A recent study from King’s College London has suggested that there is a strong link between paternal stress levels – but not maternal stress – and the development of emotional and behavioral difficulties in their child at age two.
The researchers, led by clinical psychologist Dr. Fiona Challacombe, used data from the Finnish CHILD-SLEEP cohort. They gathered questionnaire responses on stress, anxiety and depression from 901 fathers and 939 mothers throughout pregnancy and the postnatal period. 7% of fathers experienced high stress in the perinatal period (the time just before and after birth), rising to 10% at two years postpartum. The strongest link was between paternal stress at three months postpartum, and emotional/behavioral problems when the child reached two years of age. This was the case even after accounting for maternal stress, anxiety and depression.
Dr. Challacombe continued by saying, “Future research needs to focus on understanding the mechanisms by which this effect may be acting – whether it is paternal behaviors or the impact on maternal behaviors. This will help design the right interventions for fathers. The rise in paternal stress at two years indicates that this does not dissipate over time – returning to work, chronic sleep difficulties and behavioral difficulties becoming more apparent may all contribute.”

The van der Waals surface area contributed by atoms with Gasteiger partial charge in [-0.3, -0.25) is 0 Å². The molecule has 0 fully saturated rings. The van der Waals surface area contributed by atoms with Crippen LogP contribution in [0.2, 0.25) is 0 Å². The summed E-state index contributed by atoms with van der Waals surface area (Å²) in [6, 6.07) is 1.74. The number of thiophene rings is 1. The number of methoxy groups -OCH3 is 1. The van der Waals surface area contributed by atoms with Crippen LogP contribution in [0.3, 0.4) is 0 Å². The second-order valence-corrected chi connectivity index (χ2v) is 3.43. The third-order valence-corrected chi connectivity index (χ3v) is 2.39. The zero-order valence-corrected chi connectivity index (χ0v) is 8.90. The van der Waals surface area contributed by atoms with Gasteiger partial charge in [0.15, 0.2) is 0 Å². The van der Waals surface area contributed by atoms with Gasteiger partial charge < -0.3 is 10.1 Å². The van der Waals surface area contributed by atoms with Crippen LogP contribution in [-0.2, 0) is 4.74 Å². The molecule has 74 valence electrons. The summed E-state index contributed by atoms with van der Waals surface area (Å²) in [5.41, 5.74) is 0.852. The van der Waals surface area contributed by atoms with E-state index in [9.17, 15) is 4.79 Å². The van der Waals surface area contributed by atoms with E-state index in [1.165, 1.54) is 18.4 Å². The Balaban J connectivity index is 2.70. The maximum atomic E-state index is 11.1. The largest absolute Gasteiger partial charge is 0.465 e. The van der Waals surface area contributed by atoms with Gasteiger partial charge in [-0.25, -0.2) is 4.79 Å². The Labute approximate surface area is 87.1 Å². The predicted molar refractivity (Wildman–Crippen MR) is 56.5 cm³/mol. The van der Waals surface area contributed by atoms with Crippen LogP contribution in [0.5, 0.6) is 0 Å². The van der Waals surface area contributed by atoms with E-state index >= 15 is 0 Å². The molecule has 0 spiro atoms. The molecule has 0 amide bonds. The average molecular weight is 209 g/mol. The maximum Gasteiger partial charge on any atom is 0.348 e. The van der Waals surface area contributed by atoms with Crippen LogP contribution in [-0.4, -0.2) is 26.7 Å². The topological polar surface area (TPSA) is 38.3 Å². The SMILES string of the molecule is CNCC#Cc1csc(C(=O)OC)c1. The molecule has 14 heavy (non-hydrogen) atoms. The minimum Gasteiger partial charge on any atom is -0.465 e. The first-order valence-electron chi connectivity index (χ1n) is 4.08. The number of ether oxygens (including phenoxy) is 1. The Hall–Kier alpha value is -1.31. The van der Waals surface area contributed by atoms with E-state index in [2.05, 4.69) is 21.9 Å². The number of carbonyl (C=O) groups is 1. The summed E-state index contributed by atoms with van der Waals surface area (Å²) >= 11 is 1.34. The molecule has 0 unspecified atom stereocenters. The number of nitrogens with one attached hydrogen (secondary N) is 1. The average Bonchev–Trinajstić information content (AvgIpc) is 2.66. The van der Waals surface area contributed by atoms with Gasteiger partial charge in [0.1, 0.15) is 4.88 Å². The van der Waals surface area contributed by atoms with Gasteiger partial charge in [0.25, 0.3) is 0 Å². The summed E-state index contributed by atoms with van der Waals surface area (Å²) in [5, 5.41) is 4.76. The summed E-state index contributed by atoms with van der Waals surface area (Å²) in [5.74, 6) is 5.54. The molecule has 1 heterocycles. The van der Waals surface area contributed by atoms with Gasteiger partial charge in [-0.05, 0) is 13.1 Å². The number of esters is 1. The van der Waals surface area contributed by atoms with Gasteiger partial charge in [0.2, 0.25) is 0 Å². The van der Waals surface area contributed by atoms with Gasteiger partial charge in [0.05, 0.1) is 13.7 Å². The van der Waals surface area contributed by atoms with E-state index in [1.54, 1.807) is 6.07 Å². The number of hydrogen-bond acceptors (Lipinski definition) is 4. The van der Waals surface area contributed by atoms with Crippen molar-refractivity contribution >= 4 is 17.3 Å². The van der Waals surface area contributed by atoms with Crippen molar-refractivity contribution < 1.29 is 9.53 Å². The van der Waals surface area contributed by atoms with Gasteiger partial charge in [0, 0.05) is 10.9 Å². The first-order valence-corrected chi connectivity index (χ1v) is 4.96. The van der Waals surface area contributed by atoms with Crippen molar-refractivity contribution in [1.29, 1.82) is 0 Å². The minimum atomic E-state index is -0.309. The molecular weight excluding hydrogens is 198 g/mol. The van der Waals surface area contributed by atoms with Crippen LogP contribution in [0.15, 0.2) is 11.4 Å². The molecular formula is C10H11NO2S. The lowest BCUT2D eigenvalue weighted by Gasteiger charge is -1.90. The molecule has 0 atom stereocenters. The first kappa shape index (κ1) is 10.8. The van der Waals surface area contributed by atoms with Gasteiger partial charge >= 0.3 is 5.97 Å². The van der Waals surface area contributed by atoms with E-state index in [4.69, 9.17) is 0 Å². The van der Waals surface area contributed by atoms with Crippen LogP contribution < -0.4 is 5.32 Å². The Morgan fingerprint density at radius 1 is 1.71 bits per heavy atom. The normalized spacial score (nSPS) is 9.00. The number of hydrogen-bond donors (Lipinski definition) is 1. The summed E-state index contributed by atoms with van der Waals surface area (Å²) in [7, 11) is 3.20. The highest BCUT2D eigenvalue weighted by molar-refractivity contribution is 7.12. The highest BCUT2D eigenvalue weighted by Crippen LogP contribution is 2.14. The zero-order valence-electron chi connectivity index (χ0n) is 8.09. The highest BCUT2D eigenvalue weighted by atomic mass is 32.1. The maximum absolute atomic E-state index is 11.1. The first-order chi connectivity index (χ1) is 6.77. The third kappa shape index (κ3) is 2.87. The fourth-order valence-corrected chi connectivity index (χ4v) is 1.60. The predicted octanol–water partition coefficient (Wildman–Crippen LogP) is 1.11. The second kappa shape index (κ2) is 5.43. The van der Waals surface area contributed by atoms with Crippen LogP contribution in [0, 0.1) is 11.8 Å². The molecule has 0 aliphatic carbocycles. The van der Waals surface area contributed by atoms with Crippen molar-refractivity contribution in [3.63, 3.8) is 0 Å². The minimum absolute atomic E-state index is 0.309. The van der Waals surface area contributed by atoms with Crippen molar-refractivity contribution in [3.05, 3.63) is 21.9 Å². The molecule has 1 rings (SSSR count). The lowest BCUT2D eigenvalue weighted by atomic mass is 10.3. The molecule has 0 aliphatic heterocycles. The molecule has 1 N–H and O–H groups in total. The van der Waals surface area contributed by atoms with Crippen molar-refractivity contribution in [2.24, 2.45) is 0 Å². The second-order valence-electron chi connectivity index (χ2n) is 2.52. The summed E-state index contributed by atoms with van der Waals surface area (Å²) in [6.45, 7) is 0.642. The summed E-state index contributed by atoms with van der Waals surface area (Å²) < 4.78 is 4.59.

Many changes occur in the brains of new mothers, including changes in the volume of gray matter linked to social cognition and theory of mind (the ability to infer others’ thoughts and feelings). New evidence now also points to changes in the brains of new fathers leading to the development of so-called “dad brain”. Researchers from the University of Southern California, led by Darby Saxbe, professor of psychology, explored how these neuroanatomic changes occur, highlighting parenthood as an important period for plasticity in the adult brain.